Sonic Phonic - Towards a Generative Alphabet

Lead Research Organisation: University of Dundee
Department Name: Duncan of Jordanstone College


The concept of an association between sound and image can be traced back to Greek philosophers Pythagoras and Aristotle who speculated on the correlation between musical scale and the rainbow spectrum. From traditional art studio practise (drawing, painting, montage) to the beginnings of media art, the concept of image, sound and text relationships have been explored by artists and writers. Periods of technological change such as advances in audio-visual media
technology at the turn of the
19th Centuryand digital revolution of the 21st Century have influenced advances in concepts

such as in avant-garde film and music in the 1920's, video art and new music in the 1960's and currently digital media art, digital narrative, artificial intelligence and computational processing. The rapid development and spread of new technologies has effected change in many spheres of human experience, computers have created and are transforming culture, motivating simultaneous widespread innovation in artistic and scientific research. The convergence of interactive technologies and digital environment has created expanded capacities and possibilities for the presentation of language, text and sound media. It has enabled a new relationship between the viewer and the interface, between the senses and the different modes of visual, aural and tactile perception. Recent research by Neuroscientist Antonio Damasio concerning the brain's preconscious engagement with images and perceptual cognition in relation to meaning has informed developments in the area of the perception of image, text and sound, which has the potential to lead towards a shift in our perceptual environment and possibility our cognitive evolution.

This research arises from converging interests in my practice as an artist relating to artworks exploring concepts of language, communication and visual perception and issues relating to the juxtaposition of media such as photography, digital imaging, printmaking and video in installation and multimedia design. Currently I have a particular interest in evolutionary computational processes that allow juxtaposition and layering of such concepts and objects within a system. It is these computationally blended conceptual and visual spaces that has influenced the concept of a cross fertilization of alphabetic media and the possibility of emergent audio/visual ideas for new constructs in the alphabet. The research questions have arisen through personal experience of children's' engagement with correlations made between images and reality, symbols and sound. The Alphabet, with its historical association with pictograms and ideograms and subsequent evolution to the indexing of letter symbol (Grapheme)-phonic sound (Phoneme) relationships, provides a context for digital and interactive media to re-frame the symbol-sound relationship by expanding the possibilities for the synesthetic juxtaposition of image, sound and text as well as moving image, animation and drawing.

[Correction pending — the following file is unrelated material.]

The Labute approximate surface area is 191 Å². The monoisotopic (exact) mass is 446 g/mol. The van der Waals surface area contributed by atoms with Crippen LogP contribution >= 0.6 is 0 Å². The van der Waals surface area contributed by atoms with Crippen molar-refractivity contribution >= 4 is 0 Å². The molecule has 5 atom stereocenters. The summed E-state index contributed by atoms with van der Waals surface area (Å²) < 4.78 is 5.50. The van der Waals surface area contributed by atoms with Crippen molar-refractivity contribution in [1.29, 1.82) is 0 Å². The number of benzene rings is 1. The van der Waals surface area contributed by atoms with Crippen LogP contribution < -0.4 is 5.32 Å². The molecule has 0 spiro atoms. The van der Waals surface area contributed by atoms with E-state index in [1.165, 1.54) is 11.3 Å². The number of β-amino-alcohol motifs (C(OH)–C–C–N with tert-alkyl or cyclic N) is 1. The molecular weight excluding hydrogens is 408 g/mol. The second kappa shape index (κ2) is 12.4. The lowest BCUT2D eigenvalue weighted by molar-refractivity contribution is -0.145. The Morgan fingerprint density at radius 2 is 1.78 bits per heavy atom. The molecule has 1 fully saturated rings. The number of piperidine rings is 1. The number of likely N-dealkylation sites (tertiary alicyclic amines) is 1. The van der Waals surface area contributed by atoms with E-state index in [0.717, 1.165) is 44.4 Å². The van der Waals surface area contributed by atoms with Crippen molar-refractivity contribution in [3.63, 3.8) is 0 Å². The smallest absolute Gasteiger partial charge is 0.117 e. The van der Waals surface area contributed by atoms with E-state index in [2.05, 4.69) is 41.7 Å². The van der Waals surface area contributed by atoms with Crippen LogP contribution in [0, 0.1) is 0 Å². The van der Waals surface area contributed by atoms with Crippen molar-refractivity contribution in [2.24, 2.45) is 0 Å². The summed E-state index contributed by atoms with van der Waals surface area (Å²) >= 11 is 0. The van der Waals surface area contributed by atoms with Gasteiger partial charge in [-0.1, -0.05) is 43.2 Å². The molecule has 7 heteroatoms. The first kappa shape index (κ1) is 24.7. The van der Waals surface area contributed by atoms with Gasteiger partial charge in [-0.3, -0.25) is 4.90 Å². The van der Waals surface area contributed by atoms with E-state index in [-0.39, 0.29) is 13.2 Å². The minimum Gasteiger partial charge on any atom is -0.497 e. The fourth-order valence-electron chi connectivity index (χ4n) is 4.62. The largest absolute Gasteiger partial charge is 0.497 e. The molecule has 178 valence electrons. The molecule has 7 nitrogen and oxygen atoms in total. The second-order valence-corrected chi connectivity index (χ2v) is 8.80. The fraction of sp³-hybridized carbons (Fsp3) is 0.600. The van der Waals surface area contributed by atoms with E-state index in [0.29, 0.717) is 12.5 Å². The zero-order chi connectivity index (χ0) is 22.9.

Aims and Objectives

The aim of the research is the creation of an interactive alphabetic prototype to consider the development and emergent characteristics and properties of digital (image, sound and text) relationships, using the architecture of a generative database at the heart of the installation.

The objective of the interactive alphabet prototype is to facilitate, through the installation of the prototype artwork, the interaction of invited participants with the evolving generative alphabetic space and gather data from these experimental interactions to evaluate the behaviours of participant and database.

Potential Applications and Benefits

The Research will contribute to existing knowledge of

Concepts in image, text and sound correlation

The potential for technological change to influence the cognition and communication of culture

Explorations of the alphabet by artists and writers

Artworks using new interactive interfaces, databases and computational processing.

Benefits might include an intermedia approach to constructs of digital alphabets where future potential for image sound and text as a generative system may lead to new meaning and relationships in alphabets and narrative.

Practical applications for long-term research include online adaptive human-machine alphabetic databases for digital writing and narrative, education, language applications, entertainment, and contributions to the development of understanding in e-learning environments. With that potential, it is likely that future research will develop the prototype for online publication where adaptations may include the ability for uploading of new content including imagery, video, sound and text based media. New constructs could be developed through an online evolving collaborative alphabet or alternatively creation of individual bespoke alphabets/language for a range of applications such as for dysphasic stroke patients, where there is potential for research to examine the use of personal imagery, sounds and artefacts in conjunction with the database to trigger the re-learning of language. Through my background research process I have had discussions with psychologists who are interested in developing the potential of sonic phonic for this purpose. Other possibilities for further research lie in the relevance of kinesthetic haptic interface to the development of the generative database and digital content.


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